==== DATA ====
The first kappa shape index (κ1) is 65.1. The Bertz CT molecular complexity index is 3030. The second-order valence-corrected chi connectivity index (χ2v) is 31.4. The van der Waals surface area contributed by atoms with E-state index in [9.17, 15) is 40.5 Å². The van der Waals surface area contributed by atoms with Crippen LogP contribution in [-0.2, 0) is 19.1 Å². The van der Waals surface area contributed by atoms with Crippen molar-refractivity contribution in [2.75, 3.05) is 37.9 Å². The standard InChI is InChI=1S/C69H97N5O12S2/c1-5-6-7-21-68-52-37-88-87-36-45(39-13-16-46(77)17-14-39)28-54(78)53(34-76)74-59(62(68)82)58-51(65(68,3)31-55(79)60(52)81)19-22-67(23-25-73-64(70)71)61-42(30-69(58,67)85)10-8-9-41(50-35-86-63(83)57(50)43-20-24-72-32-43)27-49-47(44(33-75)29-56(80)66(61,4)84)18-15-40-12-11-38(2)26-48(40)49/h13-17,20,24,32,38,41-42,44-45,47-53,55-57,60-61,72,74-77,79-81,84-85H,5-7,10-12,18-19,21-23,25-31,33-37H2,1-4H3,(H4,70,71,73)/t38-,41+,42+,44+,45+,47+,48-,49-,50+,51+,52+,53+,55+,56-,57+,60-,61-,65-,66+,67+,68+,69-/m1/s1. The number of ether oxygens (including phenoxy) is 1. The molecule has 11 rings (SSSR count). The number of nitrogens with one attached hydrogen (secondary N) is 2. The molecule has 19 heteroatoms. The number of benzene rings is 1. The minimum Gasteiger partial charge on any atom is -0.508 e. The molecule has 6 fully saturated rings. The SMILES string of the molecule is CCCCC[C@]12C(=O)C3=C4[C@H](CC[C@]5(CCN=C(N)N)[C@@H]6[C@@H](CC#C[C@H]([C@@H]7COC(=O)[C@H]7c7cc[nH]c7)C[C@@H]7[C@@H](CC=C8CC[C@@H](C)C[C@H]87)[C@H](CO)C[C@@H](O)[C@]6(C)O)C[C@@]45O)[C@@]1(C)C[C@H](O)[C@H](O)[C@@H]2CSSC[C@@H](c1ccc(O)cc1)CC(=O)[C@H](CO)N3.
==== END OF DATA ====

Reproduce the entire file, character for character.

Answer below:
The first kappa shape index (κ1) is 65.1. The Bertz CT molecular complexity index is 3030. The second-order valence-corrected chi connectivity index (χ2v) is 31.4. The van der Waals surface area contributed by atoms with E-state index in [9.17, 15) is 40.5 Å². The van der Waals surface area contributed by atoms with Crippen LogP contribution in [-0.2, 0) is 19.1 Å². The van der Waals surface area contributed by atoms with Crippen molar-refractivity contribution in [2.75, 3.05) is 37.9 Å². The standard InChI is InChI=1S/C69H97N5O12S2/c1-5-6-7-21-68-52-37-88-87-36-45(39-13-16-46(77)17-14-39)28-54(78)53(34-76)74-59(62(68)82)58-51(65(68,3)31-55(79)60(52)81)19-22-67(23-25-73-64(70)71)61-42(30-69(58,67)85)10-8-9-41(50-35-86-63(83)57(50)43-20-24-72-32-43)27-49-47(44(33-75)29-56(80)66(61,4)84)18-15-40-12-11-38(2)26-48(40)49/h13-17,20,24,32,38,41-42,44-45,47-53,55-57,60-61,72,74-77,79-81,84-85H,5-7,10-12,18-19,21-23,25-31,33-37H2,1-4H3,(H4,70,71,73)/t38-,41+,42+,44+,45+,47+,48-,49-,50+,51+,52+,53+,55+,56-,57+,60-,61-,65-,66+,67+,68+,69-/m1/s1. The number of ether oxygens (including phenoxy) is 1. The molecule has 11 rings (SSSR count). The number of nitrogens with one attached hydrogen (secondary N) is 2. The molecule has 19 heteroatoms. The number of benzene rings is 1. The minimum Gasteiger partial charge on any atom is -0.508 e. The molecule has 6 fully saturated rings. The SMILES string of the molecule is CCCCC[C@]12C(=O)C3=C4[C@H](CC[C@]5(CCN=C(N)N)[C@@H]6[C@@H](CC#C[C@H]([C@@H]7COC(=O)[C@H]7c7cc[nH]c7)C[C@@H]7[C@@H](CC=C8CC[C@@H](C)C[C@H]87)[C@H](CO)C[C@@H](O)[C@]6(C)O)C[C@@]45O)[C@@]1(C)C[C@H](O)[C@H](O)[C@@H]2CSSC[C@@H](c1ccc(O)cc1)CC(=O)[C@H](CO)N3.